Does Combining Technology and Surgery Work?

When Dexter Clark was born, he had severe kidney problems. This led to complications when he ate, meaning he could only consume food through a feeding tube. When the medical staff at Guy’s and St. Thomas’ NHS Foundation Trust realised that Dexter would require a transplant and that his father was going to be the donor, they had to identify whether the transplanted kidney would be too big for Dexter’s body.

When trying to devise a plan for the surgery, they realised that if they combined different medical technologies together, then it would become significantly easier to plan the surgery. The medical team realised that if they mapped both Dexter’s and his father’s abdomens, they could see if the new kidney would fit in the cavity. The surgeons then took the images and used a 3D printer to map out a physical model of the abdomen and kidney in question. This allowed the surgeons to base the surgery on a physical model - allowing them to carry out the procedure perfectly.

A study carried out in July 2018 from Brian Cervenka et al asked the question: “Is it feasible to create patient-specific 3D printed sinus and skull base models that are anatomically accurate and provide realistic haptic feedback comparable to cadaveric models?” This study asked the question of whether 3D printing will be an effective aid to surgery procedures, and whether the model will be anatomically accurate to the point of being used regularly. It was found that there was less than a 5% difference between patient and 3D model measurements, meaning that the 3D printed models were anatomically and haptically accurate and would be useful in surgical planning and as a supplemental, alternative simulation, or training model.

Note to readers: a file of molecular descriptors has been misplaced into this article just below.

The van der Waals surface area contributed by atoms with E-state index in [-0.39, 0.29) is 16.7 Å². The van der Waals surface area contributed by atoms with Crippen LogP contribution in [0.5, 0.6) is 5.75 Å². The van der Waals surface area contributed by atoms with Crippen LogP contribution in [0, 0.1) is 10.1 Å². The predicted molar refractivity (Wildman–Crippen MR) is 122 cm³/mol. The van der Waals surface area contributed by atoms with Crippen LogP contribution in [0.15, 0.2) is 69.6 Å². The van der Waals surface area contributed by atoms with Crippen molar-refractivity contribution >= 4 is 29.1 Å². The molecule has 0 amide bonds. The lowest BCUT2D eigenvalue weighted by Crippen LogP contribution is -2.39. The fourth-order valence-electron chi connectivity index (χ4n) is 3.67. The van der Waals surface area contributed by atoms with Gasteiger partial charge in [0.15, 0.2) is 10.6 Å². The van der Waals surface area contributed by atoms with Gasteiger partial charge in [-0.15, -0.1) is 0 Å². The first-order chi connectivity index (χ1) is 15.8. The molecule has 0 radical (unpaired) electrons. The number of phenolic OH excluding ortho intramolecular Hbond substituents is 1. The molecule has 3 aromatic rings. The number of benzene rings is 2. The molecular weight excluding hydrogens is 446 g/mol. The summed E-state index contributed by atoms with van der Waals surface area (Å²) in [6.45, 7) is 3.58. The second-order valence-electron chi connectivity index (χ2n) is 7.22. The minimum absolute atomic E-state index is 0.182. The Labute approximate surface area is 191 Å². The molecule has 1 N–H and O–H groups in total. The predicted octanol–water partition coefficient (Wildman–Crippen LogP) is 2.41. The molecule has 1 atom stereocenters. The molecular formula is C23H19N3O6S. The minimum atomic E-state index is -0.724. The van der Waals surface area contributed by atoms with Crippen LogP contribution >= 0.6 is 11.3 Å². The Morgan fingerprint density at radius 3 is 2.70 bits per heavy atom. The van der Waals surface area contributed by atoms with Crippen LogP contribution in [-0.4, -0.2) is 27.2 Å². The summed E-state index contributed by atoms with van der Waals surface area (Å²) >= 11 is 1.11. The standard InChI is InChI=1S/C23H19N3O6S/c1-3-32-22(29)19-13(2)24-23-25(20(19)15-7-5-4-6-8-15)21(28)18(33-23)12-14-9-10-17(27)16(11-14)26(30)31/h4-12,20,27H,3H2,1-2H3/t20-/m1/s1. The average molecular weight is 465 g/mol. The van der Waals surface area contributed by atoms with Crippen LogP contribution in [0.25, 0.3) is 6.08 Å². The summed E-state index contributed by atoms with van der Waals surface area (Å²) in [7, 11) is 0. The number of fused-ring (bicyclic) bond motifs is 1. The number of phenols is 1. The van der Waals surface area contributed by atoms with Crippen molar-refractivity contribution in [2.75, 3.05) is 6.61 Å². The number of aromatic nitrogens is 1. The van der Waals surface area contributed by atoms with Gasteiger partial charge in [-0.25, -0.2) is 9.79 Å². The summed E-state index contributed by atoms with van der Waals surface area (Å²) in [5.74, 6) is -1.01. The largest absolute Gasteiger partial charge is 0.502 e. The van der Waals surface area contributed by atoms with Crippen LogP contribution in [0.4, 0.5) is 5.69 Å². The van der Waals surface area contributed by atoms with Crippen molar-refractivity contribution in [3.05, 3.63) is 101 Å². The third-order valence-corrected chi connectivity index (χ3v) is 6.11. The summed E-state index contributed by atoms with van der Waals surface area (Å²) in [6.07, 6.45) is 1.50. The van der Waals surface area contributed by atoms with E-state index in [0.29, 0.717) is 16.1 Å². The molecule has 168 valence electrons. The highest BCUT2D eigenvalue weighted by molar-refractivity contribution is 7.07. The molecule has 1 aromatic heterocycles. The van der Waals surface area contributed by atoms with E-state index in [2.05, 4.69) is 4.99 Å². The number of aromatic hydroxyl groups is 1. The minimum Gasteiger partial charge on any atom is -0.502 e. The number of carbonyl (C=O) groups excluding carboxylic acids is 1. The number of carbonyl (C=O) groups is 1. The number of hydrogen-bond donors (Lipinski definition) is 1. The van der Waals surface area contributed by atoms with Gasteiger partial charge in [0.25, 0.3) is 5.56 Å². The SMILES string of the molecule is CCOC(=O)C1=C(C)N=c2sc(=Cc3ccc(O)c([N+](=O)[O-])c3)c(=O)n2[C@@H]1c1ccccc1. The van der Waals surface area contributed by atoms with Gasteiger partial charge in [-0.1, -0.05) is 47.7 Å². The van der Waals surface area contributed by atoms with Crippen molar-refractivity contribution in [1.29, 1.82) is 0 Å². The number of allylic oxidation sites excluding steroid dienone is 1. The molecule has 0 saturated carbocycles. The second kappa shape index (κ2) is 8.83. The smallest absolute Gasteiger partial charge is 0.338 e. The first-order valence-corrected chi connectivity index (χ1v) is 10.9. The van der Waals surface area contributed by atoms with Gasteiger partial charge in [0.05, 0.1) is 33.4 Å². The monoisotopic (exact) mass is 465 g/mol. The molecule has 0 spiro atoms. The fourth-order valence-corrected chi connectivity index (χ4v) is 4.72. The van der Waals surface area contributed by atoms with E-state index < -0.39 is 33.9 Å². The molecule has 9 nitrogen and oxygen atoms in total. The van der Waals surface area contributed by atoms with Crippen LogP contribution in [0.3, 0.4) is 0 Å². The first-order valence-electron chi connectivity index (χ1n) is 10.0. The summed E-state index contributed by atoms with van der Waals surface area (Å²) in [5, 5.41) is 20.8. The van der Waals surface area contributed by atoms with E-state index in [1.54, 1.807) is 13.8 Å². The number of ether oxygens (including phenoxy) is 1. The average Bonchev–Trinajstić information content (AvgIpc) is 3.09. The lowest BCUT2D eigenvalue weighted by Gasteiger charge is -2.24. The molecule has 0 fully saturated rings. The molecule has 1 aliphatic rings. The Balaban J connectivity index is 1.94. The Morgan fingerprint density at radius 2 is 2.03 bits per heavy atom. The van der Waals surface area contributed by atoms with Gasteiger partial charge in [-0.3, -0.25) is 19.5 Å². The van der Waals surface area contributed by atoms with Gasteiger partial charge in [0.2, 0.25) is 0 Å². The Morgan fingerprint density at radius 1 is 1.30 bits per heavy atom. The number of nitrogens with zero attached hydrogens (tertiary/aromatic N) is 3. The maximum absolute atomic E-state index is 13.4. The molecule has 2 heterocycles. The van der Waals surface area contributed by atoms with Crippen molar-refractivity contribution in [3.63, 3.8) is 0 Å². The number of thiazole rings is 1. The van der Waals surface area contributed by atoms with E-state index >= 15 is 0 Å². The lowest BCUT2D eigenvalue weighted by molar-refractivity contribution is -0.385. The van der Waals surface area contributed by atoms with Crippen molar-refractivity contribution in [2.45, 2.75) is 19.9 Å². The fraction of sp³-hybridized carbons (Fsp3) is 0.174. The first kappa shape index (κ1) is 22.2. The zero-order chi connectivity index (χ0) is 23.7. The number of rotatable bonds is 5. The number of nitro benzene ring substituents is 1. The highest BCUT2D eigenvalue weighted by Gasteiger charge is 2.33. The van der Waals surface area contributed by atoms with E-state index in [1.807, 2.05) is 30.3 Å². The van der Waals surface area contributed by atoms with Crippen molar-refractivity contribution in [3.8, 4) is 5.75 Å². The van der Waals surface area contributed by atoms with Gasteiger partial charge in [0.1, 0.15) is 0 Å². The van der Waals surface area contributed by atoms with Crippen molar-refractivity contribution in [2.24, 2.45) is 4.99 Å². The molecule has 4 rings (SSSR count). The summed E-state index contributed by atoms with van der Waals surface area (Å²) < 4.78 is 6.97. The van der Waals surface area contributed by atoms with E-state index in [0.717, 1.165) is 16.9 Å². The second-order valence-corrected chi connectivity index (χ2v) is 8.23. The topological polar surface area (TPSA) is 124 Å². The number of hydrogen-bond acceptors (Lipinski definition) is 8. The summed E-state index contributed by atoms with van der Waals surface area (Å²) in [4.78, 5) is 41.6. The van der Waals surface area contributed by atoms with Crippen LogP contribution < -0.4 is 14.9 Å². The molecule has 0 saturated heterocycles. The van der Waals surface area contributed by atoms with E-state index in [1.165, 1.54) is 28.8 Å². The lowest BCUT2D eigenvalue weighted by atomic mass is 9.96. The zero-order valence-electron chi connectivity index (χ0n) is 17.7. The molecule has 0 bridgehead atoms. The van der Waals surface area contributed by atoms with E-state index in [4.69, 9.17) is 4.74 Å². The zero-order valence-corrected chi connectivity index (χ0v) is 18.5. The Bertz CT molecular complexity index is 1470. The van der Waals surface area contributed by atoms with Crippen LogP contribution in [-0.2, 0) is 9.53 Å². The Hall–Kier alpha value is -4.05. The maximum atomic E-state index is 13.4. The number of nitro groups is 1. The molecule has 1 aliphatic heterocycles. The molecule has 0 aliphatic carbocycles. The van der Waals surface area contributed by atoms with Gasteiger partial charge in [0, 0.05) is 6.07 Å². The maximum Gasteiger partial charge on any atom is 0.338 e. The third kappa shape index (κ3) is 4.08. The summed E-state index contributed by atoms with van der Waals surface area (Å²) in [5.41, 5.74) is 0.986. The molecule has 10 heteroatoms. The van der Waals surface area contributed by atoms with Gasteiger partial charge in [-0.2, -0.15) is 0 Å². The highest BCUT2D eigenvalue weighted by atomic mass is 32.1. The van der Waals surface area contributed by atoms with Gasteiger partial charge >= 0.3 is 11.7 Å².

When comparing Dexter Clark’s specific case and the study carried out by Cervenka et al, it shows that the use of several technologies in complex cases of surgery can often lead to the best possible outcome for the patient, as the surgical team can plan and execute their plan perfectly. The usefulness and overall success of combining these technologies is and should be continually scrutinised and tested, in order for further developments and discoveries to be made.

You can discover the latest technology and techniques for surgeons and their surgical teams at the Surgery Convention at the NEC, Birmingham on the 17th and 18th March 2020. Across the 100 cutting edge exhibitors and the 60 CPD accredited seminars, surgeons, procurement managers, and hospital directors will find the information, techniques, technologies, and services they need to ensure the delivery of perfect procedures for every patient.

Tickets for the Surgery Convention are free, so register for your ticket at the top of the page.

For exhibiting enquiries contact or call 0117 990 2097.